If you import from a path that is based on a derivation (e.g. import "${nixTarballUnpacked}/build.nix"), then nix will build that derivation before doing the import, all during evaluation time. So packages that want to use nix as a low level build tool can just have their nix expressions in the tarball, then you can unpack it and import those expressions (and pass any arguments you want, if it's a function) from nixpkgs.

The problem with this currently is that the derivation will be built even if you're just querying the package. Most 'sane' imports-from-derivation will probably be just download and unpack a tarball, but even then you don't want to download 100 tarballs just to do nix-env -qa '*'. So we need ways to mitigate that problem, and there are a few good (IMO) options that just need implementing (one implemented in a rough form in #52).

@bluescreen303

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commented Dec 4, 2012

Cool, tnx for the info 👍

I'll have a look at #52 then, it sounds like a nice solution indeed

@Davorak

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commented Mar 28, 2013

@shlevy Are there any examples of build scripts that do this currently that I could take a look at?

@shlevy shlevy referenced this issue Feb 18, 2014
@lethalman

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commented Apr 5, 2014

What about writing the builder in nix itself instead? I propose a "do" syntactic sugar for a possible ">>" sequential operator.
a >> b evaluates a, discards the result, then evaluates to b.
do { a; b } would evaluate to a >> b.
Assignments might seem to have a little different semantics, but it's only lifting. a = foo would evaluate foo and assign to a.

Then a builder:

builder = do {
  exportEnv "PATH" "$PATH:foo";
  cp "$out/file1" "$out/file2";
  res = grep "pat1" (readFile "$out/file") {};
  writeFile "$out/file" (grep "pat2" res { inverse=true });

and so on. Those $x have to be expanded in the builder environment, and must follow the >>. That is: exportEnv "a" "foo" >> $a must evaluate to "foo".

@edolstra

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commented Apr 8, 2014

Monads!

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commented Apr 8, 2014

Yes monads. In a dynamic language like nix shouldn't be hard to achieve. I propose myself to implement/design (or help implementing/designing) such stuff. You are against monads? Don't understand much the nature of your comment :-P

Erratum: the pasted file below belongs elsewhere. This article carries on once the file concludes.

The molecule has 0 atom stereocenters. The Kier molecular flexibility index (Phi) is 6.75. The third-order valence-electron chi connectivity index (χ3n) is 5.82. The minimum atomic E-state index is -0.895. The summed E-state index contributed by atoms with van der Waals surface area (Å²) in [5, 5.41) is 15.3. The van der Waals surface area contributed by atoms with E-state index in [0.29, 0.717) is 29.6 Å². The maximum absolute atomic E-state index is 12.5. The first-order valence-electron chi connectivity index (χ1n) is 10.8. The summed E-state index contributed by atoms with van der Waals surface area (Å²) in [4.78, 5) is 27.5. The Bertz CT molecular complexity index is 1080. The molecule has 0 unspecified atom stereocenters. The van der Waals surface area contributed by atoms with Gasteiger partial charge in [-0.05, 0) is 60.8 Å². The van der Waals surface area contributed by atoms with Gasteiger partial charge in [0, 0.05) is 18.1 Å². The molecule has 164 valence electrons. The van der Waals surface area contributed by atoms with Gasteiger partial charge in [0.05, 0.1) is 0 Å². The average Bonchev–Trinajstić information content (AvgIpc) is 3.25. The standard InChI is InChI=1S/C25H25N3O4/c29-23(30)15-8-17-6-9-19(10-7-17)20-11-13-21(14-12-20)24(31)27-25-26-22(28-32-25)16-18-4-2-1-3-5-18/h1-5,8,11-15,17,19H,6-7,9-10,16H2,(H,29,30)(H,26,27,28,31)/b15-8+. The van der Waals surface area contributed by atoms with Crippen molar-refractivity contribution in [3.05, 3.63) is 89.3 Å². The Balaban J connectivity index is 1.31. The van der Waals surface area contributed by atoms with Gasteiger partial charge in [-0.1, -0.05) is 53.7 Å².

@Ericson2314

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commented Feb 1, 2015

Phase separation, such as quoting the import "${some-drv}/build.nix" sub expr like scheme can solve the query problem, and I believe is good model for recursive nix in general. (To continue phases analogy, manual invoking nix in a build script seems like eval, which, while strictly more powerful than multi-phase has all the usual issues). In particular, nondeterminism relating to dynamic dependencies in this light seems like a problem of macro hygiene.

domenkozar referenced this issue in NixOS/nixpkgs Jun 1, 2016
Add hydra package and its NixOS module.
This was originally removed in d4d0e44.
The intent was not to maintain hydra expression at two places.

Nowadays we have enough devs to maintain this despite copy/pasta.

This should encourage more people to use Hydra, which is a really
great piece of software together with Nix.

Tested a deploy using https://github.com/peti/hydra-tutorial

@edolstra edolstra closed this in cfc874e Apr 25, 2017

@shlevy shlevy reopened this Apr 25, 2017

@taktoa

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commented Sep 10, 2017

Introduction

I spent most of my internship this past summer at Awake Security on making Haskell builds incremental via IFD, and came to the conclusion that any solution to the incremental build problem that involves the build system is going to be brittle and is going to involve essentially reimplementing the logic of your build system in Nix. The right way to go is recursive Nix.

My experience with incrementalization via IFD

I went into this project leaning heavily towards IFD as a solution to the incremental builds via Nix problem. I thought that it was a much more elegant solution when compared to recursive Nix.